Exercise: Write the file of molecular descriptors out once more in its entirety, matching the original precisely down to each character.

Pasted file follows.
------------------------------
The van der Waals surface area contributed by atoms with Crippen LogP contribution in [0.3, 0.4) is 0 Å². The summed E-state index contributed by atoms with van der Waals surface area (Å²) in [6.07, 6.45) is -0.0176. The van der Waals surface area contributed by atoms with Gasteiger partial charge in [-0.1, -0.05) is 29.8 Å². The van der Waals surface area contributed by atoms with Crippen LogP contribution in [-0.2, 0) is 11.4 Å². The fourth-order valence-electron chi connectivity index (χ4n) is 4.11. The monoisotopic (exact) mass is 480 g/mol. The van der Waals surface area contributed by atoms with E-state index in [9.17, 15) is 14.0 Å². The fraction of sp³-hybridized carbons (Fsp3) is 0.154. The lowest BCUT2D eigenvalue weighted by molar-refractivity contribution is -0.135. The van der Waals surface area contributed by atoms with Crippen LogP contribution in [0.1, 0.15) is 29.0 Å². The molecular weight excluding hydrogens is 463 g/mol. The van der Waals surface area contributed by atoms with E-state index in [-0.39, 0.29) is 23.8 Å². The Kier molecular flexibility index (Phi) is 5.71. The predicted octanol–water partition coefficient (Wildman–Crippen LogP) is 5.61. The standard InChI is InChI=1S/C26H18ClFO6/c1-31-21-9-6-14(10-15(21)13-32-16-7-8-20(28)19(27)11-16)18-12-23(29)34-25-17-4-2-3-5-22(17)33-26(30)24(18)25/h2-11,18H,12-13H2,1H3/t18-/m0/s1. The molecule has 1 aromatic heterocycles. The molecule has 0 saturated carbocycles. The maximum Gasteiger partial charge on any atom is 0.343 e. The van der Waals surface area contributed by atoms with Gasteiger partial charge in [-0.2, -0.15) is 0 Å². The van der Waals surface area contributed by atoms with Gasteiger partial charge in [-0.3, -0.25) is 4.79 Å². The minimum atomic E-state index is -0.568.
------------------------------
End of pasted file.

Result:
The van der Waals surface area contributed by atoms with Crippen LogP contribution in [0.3, 0.4) is 0 Å². The summed E-state index contributed by atoms with van der Waals surface area (Å²) in [6.07, 6.45) is -0.0176. The van der Waals surface area contributed by atoms with Gasteiger partial charge in [-0.1, -0.05) is 29.8 Å². The van der Waals surface area contributed by atoms with Crippen LogP contribution in [-0.2, 0) is 11.4 Å². The fourth-order valence-electron chi connectivity index (χ4n) is 4.11. The monoisotopic (exact) mass is 480 g/mol. The van der Waals surface area contributed by atoms with E-state index in [9.17, 15) is 14.0 Å². The fraction of sp³-hybridized carbons (Fsp3) is 0.154. The lowest BCUT2D eigenvalue weighted by molar-refractivity contribution is -0.135. The van der Waals surface area contributed by atoms with Crippen LogP contribution in [0.1, 0.15) is 29.0 Å². The molecular weight excluding hydrogens is 463 g/mol. The van der Waals surface area contributed by atoms with E-state index in [-0.39, 0.29) is 23.8 Å². The Kier molecular flexibility index (Phi) is 5.71. The predicted octanol–water partition coefficient (Wildman–Crippen LogP) is 5.61. The standard InChI is InChI=1S/C26H18ClFO6/c1-31-21-9-6-14(10-15(21)13-32-16-7-8-20(28)19(27)11-16)18-12-23(29)34-25-17-4-2-3-5-22(17)33-26(30)24(18)25/h2-11,18H,12-13H2,1H3/t18-/m0/s1. The molecule has 1 aromatic heterocycles. The molecule has 0 saturated carbocycles. The maximum Gasteiger partial charge on any atom is 0.343 e. The van der Waals surface area contributed by atoms with Gasteiger partial charge in [-0.2, -0.15) is 0 Å². The van der Waals surface area contributed by atoms with Gasteiger partial charge in [-0.3, -0.25) is 4.79 Å². The minimum atomic E-state index is -0.568.